By Ralph Simon
In October of 2011, Merlin, his wife Paula, and I, accompanied by National Geographic science writer Susan McGrath, began the incredibly difficult task of, for the first time, documenting a wide range of highly specialized flower adaptations to facilitate bat visitation in Costa Rica, Cuba, and Ecuador. Following three months of little sleep, red tape, floods, terrible roads, and seemingly endless searches, we finally were able to photographically document the amazing adaptations of very special plants, echo vines, old man’s beard cactus, and sea bean vines, which attract nectar bats with their acoustics (original project report).
Nectar bats must make hundreds of visits to flowers every night to find enough nectar to survive. As one can imagine, finding small flowers in the dense vegetation of a tropical forest can be challenging. But plants have evolved exceptional adaptations to help bats find their flowers. First, they provide special odors, often like garlic, cabbage, or sulfur, not attractive for humans but bats love them! Many bat-pollinated flowers have thick, waxy surfaces that reflect exceptionally strong echoes, helping bats use echolocation to find them from greater distances.
A few flowers even provide conspicuous echo-reflectors to help guide bats to their nectaries. These reflectors stand out through a wide radiation pattern, which means that bats receive loud echoes audible from many directions. They basically work like an acoustic cat’s eye (retroreflector). And they also reflect a unique spectral signature, like a fingerprint, which bats can easily identify. Behavioral experiments show that if these reflectors are missing or blocked with a piece of cotton, the flowers are rarely visited by bats, demonstrating their importance.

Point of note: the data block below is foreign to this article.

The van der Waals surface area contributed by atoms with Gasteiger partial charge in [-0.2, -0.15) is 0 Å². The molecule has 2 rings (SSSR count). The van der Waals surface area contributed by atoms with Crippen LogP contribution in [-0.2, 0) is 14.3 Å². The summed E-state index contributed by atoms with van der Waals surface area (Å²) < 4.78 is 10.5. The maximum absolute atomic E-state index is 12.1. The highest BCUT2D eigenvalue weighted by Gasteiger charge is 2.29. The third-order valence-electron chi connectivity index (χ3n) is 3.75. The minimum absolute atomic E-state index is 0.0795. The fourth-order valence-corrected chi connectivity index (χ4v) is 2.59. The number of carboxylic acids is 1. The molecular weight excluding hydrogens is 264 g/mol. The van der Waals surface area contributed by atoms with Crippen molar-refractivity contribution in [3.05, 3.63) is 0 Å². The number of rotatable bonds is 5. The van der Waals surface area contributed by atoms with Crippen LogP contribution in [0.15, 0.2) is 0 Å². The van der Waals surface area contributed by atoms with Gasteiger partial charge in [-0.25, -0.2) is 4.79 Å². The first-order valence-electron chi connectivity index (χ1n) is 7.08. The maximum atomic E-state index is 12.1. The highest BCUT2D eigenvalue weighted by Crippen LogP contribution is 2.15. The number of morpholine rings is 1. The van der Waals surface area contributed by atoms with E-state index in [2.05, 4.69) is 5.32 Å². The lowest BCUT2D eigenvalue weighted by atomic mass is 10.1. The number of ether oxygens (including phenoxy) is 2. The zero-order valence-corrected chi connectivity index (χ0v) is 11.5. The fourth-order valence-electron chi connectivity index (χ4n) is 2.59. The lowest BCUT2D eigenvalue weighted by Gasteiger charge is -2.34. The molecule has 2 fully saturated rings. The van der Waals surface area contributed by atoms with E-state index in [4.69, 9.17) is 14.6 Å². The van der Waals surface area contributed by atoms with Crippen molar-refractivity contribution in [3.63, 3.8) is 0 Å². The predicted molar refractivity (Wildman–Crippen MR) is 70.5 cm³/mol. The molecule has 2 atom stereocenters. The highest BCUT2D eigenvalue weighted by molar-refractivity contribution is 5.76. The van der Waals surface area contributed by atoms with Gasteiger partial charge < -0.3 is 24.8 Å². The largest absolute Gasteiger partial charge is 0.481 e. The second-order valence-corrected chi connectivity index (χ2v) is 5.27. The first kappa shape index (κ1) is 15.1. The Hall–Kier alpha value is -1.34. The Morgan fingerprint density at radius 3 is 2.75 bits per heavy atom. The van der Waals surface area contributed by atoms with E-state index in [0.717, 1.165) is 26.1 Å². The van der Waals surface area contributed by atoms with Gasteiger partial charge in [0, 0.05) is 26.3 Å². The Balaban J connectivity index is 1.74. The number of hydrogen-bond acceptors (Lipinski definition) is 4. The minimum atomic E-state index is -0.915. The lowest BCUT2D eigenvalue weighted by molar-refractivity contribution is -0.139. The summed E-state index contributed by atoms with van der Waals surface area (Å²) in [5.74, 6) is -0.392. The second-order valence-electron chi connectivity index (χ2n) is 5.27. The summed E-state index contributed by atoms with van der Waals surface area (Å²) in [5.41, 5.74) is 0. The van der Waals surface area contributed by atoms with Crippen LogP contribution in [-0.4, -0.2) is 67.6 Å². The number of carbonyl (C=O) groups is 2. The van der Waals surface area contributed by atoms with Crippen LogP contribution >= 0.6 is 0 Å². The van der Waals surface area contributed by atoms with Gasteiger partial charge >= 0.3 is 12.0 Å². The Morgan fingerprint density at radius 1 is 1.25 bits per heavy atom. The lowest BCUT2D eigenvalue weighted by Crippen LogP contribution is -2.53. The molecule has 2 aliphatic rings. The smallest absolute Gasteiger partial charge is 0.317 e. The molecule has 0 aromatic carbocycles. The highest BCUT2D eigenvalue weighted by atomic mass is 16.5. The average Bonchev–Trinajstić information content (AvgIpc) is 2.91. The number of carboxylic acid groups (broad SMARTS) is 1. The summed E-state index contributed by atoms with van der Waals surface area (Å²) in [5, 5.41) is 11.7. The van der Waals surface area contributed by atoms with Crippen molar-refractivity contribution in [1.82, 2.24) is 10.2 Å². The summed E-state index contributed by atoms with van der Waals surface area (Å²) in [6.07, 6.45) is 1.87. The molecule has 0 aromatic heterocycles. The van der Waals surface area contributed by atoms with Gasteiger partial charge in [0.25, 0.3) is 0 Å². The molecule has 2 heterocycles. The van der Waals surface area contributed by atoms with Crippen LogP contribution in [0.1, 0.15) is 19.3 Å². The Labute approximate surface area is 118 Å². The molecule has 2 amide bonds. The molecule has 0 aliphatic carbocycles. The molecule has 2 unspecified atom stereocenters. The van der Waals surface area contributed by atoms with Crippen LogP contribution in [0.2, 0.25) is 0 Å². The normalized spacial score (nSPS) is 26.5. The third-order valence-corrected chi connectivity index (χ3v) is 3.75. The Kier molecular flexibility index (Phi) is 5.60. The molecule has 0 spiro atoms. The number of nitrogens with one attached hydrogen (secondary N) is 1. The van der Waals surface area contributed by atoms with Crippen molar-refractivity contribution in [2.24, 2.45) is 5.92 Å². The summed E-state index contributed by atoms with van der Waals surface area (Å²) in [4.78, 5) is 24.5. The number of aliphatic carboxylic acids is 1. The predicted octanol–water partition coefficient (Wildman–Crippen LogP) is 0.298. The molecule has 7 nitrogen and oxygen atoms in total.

The most specialized flowers are found in relatively stable, tropical areas. In locations where climate and associated pollinators are less predictable, many plants hedge their bets by opening at night but remaining open and receptive for some or all the following day. This serves as insurance in case bats don’t visit. The rare echo vine (Marcgravia evenia) is such a species. It grows in low abundance in some of Cuba’s densest tropical forests. Bright red, and frequently visited by hummingbirds, it was long believed to be mainly hummingbird-pollinated.
A Leache’s long-tongued bat (Monophyllus redmoni) pollinating Marcgravia evenia in Cuba, and a Cuban emerald hummingbird is getting a free meal without pollinating. The upturned leaf reflects bat echolocation, guiding their approach like airport landing lights guide pilots at night. In fact, neither insects nor hummingbirds are large enough to contact the plant’s reproductive organs, so even when they find Marcgravia flowers, they rarely achieve pollination.